For many people mixing and matching wood tones is too daunting too consider but you can, and should, mix wood tones. It adds depth to a room, and after all, a forest has many types of trees.
Here are 5 things to help you from feeling overwhelmed with the thought of mixing wood tones in your home.
Start with the Floor
The foundation for mixing and matching starts with your floor. Wood floors, whether solid hardwood, engineered or luxury vinyl, are a popular and versatile flooring option for both their practicality and good looks. Since it is a large surface, the tone of the floor will have a big impact on the visual perspective of space, sensory reach and conditions of the whole room. The hardwood floor tone should be your dominant wood tone and you can work from there.
Here is a simple guide to identifying your main tone is:
Is your floor... Red, orange, or yellowish? These are warms.
Slightly ashy-looking, with tinges of grey, blue or green? These are cools.
Not really grey or yellow? You have a more neutral floor.
Consider the Undertones
Once you have the main tone, you can easily focus on undertones or supporting tones. Most designers will suggest using only one to two supporting tones to keep things from getting too busy. You can keep things feeling consistent by sticking with all wood tones that match your dominant tones temperature. So for warms think about walnut and oak, or for cool tones consider grey stains or ash.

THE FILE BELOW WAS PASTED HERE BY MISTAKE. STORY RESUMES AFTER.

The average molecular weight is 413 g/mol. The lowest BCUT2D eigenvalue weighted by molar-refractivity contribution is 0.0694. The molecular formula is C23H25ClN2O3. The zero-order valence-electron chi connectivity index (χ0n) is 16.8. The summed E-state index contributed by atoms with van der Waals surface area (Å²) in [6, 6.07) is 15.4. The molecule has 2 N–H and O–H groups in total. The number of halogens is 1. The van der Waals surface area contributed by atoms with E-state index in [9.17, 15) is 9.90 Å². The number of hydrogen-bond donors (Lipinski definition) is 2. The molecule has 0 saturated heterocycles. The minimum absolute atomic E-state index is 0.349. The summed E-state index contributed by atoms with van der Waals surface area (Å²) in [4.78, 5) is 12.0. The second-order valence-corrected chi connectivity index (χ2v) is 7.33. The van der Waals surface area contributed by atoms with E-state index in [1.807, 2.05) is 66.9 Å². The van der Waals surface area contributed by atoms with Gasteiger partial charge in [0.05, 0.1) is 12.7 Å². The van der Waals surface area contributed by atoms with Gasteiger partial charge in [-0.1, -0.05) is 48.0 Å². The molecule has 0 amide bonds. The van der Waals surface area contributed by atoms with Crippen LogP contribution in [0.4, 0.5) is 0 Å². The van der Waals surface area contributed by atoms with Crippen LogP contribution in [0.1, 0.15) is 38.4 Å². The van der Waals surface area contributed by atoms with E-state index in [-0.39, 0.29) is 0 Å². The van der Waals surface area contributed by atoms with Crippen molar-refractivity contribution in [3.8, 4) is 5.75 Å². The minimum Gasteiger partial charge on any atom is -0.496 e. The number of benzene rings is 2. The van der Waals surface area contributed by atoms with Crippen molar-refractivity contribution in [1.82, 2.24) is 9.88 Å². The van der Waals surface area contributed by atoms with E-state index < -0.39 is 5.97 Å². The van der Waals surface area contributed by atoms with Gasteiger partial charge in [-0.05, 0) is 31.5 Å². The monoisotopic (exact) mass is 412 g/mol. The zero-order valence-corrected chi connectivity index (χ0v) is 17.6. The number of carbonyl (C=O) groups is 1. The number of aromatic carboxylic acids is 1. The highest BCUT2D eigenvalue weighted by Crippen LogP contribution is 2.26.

Consider Your Layout
Once you have an idea about your complementary tones you can think about mixing them. With larger furniture or wood focal elements, placement is important. Wood pieces that are similar in color and too close to one another in a room will kill your designer mix and match look. Instead try to place various wood tones throughout the room to create balance. This ensures that one side of the room doesn't appear ‘heavier’ than the other and avoids the dreaded monotone.
This is part of the mix and match look that is better when you match. You want to make sure that your floor and furniture pieces play nicely together with a consistent design style. Finding pieces that complement one another well, regardless of wood tone, helps the differences in the wood become less noticeable. When you opt for pieces that have a subtle contrast with your floor, the focus isn’t the tones themselves, but the overall design of the space.
Don’t Go Overboard
As with many things, you can get too much of good thing when you use too many tones. Stick with only two or three different wood tones in a space and you will be fine. More than three tones and you risk creating a room experience that is dizzying and disjointed feeling. A good tip is for furniture that us sitting directly on your hardwood floor, try to keep them in the same color family.
Still worried about how to get the best looking floor for your mix and match style? Why not speak with one of our hardwood floor experts who can guide you through the process of selecting the perfect floor color and look for your project.